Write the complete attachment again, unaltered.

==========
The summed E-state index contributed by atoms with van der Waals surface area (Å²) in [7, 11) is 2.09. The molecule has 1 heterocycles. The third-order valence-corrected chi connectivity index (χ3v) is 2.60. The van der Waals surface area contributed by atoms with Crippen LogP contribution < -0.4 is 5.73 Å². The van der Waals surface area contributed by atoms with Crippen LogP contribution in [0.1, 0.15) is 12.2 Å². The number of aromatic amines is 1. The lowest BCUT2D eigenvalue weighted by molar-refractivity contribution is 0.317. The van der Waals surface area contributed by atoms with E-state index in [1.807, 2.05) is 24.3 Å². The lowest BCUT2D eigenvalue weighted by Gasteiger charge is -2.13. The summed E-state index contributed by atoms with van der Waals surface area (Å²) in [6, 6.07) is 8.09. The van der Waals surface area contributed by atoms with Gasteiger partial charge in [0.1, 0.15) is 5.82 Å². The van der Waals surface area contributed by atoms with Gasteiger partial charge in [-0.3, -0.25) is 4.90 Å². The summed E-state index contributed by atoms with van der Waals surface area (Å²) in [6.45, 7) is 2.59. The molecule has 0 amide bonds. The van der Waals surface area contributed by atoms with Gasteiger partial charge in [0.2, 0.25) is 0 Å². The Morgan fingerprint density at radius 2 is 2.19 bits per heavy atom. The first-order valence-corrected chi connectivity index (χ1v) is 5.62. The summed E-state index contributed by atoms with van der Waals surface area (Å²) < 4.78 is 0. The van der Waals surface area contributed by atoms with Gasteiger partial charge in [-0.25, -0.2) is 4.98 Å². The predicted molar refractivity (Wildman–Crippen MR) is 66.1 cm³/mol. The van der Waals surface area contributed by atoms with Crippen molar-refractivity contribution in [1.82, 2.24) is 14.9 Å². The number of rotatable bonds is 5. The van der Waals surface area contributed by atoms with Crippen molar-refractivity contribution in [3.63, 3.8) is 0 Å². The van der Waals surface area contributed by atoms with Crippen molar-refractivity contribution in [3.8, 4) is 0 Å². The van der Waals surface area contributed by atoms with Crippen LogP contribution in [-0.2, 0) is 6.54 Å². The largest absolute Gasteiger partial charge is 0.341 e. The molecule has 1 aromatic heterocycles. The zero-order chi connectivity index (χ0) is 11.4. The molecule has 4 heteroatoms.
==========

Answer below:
The summed E-state index contributed by atoms with van der Waals surface area (Å²) in [7, 11) is 2.09. The molecule has 1 heterocycles. The third-order valence-corrected chi connectivity index (χ3v) is 2.60. The van der Waals surface area contributed by atoms with Crippen LogP contribution < -0.4 is 5.73 Å². The van der Waals surface area contributed by atoms with Crippen LogP contribution in [0.1, 0.15) is 12.2 Å². The number of aromatic amines is 1. The lowest BCUT2D eigenvalue weighted by molar-refractivity contribution is 0.317. The van der Waals surface area contributed by atoms with E-state index in [1.807, 2.05) is 24.3 Å². The lowest BCUT2D eigenvalue weighted by Gasteiger charge is -2.13. The summed E-state index contributed by atoms with van der Waals surface area (Å²) in [6, 6.07) is 8.09. The van der Waals surface area contributed by atoms with Gasteiger partial charge in [0.1, 0.15) is 5.82 Å². The van der Waals surface area contributed by atoms with Gasteiger partial charge in [-0.3, -0.25) is 4.90 Å². The summed E-state index contributed by atoms with van der Waals surface area (Å²) in [6.45, 7) is 2.59. The molecule has 0 amide bonds. The van der Waals surface area contributed by atoms with Gasteiger partial charge in [0.2, 0.25) is 0 Å². The Morgan fingerprint density at radius 2 is 2.19 bits per heavy atom. The first-order valence-corrected chi connectivity index (χ1v) is 5.62. The summed E-state index contributed by atoms with van der Waals surface area (Å²) < 4.78 is 0. The van der Waals surface area contributed by atoms with Gasteiger partial charge in [-0.25, -0.2) is 4.98 Å². The predicted molar refractivity (Wildman–Crippen MR) is 66.1 cm³/mol. The van der Waals surface area contributed by atoms with Crippen molar-refractivity contribution in [1.82, 2.24) is 14.9 Å². The number of rotatable bonds is 5. The van der Waals surface area contributed by atoms with Crippen molar-refractivity contribution in [3.63, 3.8) is 0 Å². The van der Waals surface area contributed by atoms with Crippen molar-refractivity contribution in [3.8, 4) is 0 Å². The van der Waals surface area contributed by atoms with Crippen LogP contribution in [-0.2, 0) is 6.54 Å². The largest absolute Gasteiger partial charge is 0.341 e. The molecule has 1 aromatic heterocycles. The zero-order chi connectivity index (χ0) is 11.4. The molecule has 4 heteroatoms.